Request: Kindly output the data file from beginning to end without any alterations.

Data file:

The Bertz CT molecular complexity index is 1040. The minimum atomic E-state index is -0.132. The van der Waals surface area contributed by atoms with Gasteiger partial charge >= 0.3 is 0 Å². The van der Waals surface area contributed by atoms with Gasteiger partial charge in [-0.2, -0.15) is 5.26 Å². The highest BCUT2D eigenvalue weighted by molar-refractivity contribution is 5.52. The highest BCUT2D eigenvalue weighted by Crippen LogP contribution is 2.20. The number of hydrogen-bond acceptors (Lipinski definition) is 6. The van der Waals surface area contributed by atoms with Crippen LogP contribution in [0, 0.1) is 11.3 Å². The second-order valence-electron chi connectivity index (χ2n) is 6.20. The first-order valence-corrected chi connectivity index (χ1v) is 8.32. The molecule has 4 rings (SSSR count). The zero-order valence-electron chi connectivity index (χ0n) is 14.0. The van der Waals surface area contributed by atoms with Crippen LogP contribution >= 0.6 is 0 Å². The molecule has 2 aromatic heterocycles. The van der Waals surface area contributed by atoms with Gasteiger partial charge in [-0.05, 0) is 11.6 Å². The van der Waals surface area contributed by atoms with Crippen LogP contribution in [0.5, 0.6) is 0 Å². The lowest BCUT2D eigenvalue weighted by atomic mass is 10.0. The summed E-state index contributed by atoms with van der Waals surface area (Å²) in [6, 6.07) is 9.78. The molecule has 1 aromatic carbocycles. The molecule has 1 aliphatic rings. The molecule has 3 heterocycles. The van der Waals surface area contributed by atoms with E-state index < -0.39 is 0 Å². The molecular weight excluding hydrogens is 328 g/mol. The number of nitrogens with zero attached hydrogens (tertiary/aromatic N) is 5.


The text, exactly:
The Bertz CT molecular complexity index is 1040. The minimum atomic E-state index is -0.132. The van der Waals surface area contributed by atoms with Gasteiger partial charge >= 0.3 is 0 Å². The van der Waals surface area contributed by atoms with Gasteiger partial charge in [-0.2, -0.15) is 5.26 Å². The highest BCUT2D eigenvalue weighted by molar-refractivity contribution is 5.52. The highest BCUT2D eigenvalue weighted by Crippen LogP contribution is 2.20. The number of hydrogen-bond acceptors (Lipinski definition) is 6. The van der Waals surface area contributed by atoms with Crippen LogP contribution in [0, 0.1) is 11.3 Å². The second-order valence-electron chi connectivity index (χ2n) is 6.20. The first-order valence-corrected chi connectivity index (χ1v) is 8.32. The molecule has 4 rings (SSSR count). The zero-order valence-electron chi connectivity index (χ0n) is 14.0. The van der Waals surface area contributed by atoms with Crippen LogP contribution >= 0.6 is 0 Å². The molecule has 2 aromatic heterocycles. The van der Waals surface area contributed by atoms with Gasteiger partial charge in [-0.05, 0) is 11.6 Å². The van der Waals surface area contributed by atoms with Crippen LogP contribution in [0.5, 0.6) is 0 Å². The lowest BCUT2D eigenvalue weighted by atomic mass is 10.0. The summed E-state index contributed by atoms with van der Waals surface area (Å²) in [6, 6.07) is 9.78. The molecule has 1 aromatic carbocycles. The molecule has 1 aliphatic rings. The molecule has 3 heterocycles. The van der Waals surface area contributed by atoms with E-state index < -0.39 is 0 Å². The molecular weight excluding hydrogens is 328 g/mol. The number of nitrogens with zero attached hydrogens (tertiary/aromatic N) is 5.